Elections in Kazakhstan; Building Democracy in a Key Region
Byline: Kanat Saudabayev, SPECIAL TO THE WASHINGTON TIMES
The world watches as the United States enters the final stages of its presidential campaign, and in Kazakhstan, the largest country in a strategically important region of Central Asia, another exercise in democracy will happen a few weeks before the American election. Taking the fullest advantage of their newfound freedoms, our citizens will pick among candidates from a dozen political parties as the country holds its national parliamentary election in September.
Our election will not only show how far we have progressed in shedding the totalitarian past, but hopefully will confirm that Kazakhstan is equal among the world's democracies.
Since independence in 1991, Kazakhstan has been working hard to build its democracy. Yet, democracy in Kazakhstan, a secular but predominantly Muslim nation, is also in U.S. national interest. We are a strategic partner of the United States, an ally in the war on terrorism and the rebuilding of Iraq. We have the most dynamic economy in Central Asia and will be one of the major energy suppliers for the world in the near future.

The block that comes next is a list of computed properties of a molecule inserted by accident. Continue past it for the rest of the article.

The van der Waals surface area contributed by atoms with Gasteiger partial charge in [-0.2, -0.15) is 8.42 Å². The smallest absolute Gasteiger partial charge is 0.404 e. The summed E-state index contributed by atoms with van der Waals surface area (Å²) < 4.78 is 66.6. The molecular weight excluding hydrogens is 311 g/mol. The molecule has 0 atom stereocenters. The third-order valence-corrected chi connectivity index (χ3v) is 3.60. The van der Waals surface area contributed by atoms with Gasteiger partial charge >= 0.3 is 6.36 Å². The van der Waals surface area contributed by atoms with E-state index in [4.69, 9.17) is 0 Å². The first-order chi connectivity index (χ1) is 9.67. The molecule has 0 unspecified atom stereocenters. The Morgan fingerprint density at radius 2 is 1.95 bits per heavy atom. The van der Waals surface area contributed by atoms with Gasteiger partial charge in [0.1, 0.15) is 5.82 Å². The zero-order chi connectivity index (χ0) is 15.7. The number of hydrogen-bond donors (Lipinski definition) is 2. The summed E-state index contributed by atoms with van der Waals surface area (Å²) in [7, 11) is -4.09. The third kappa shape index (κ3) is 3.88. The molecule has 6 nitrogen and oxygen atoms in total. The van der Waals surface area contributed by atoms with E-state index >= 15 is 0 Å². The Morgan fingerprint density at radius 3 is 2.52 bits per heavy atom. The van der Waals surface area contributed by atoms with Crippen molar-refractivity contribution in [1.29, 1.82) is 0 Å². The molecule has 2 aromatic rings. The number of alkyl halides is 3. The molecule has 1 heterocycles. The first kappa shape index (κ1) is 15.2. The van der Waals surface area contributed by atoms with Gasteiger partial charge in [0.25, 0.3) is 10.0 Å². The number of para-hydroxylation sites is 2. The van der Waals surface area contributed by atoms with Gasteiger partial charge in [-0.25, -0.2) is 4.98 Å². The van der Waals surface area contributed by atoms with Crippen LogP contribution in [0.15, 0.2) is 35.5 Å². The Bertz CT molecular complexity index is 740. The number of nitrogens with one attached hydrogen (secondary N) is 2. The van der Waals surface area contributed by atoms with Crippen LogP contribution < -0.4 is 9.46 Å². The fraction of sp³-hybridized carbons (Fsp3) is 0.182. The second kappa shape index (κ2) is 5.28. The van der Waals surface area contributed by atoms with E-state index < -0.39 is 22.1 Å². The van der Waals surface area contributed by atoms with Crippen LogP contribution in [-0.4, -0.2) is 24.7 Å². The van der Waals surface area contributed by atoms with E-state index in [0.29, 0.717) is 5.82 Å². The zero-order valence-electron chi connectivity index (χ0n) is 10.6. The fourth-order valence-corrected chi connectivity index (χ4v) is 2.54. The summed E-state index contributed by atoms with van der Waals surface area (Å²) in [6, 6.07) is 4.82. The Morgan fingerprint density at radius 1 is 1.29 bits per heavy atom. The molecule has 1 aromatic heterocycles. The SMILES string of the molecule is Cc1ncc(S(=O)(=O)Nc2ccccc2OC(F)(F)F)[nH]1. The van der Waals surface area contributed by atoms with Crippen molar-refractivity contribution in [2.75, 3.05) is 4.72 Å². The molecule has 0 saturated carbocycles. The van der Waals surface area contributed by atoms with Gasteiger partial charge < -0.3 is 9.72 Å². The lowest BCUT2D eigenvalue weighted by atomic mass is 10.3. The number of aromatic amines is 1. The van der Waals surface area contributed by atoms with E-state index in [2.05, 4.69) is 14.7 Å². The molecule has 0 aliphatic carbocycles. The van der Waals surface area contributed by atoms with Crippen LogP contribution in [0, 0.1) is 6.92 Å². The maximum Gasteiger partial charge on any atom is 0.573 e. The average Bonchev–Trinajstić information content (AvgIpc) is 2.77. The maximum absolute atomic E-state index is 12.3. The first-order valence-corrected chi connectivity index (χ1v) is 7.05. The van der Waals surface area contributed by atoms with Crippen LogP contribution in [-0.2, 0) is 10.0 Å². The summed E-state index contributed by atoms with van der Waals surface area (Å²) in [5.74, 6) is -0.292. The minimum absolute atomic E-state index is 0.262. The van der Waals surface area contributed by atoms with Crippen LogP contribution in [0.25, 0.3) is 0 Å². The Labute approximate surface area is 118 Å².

"Future successes of a democratic and free Republic of Kazakhstan directly benefit the United States, as it will help ensure stability and prosperity of Central Asia, a region extremely important in our fight against international terrorism," Rep. Chris Cannon, Utah Republican, recently said.
The Sept. 19 election is then a critical test for Kazakhstan. We understand that holding an open and fair election will demonstrate to the world that the people of Kazakhstan share universal values of freedom and human rights, and prove Kazakhstan is worthy of membership in the club of the world's developed democracies.
We also expect objective assessment of our election by the international community, including the Organization for Security and Cooperation in Europe and the United States. We welcome OSCE's recent decision to send observers for our election.
There has been much talk in recent years about stagnation in democratization in the former Soviet republics of Central Asia. Those worries could not be further from reality in Kazakhstan. Democracy is a fact of life in Kazakhstan after years when it was as rare as snow in the summer.
Our upcoming election will be the first held under a newly liberalized election law that introduced unprecedented reforms and helps to guarantee honest and open elections.
The election campaign is showing tough competition among the 12 political parties. …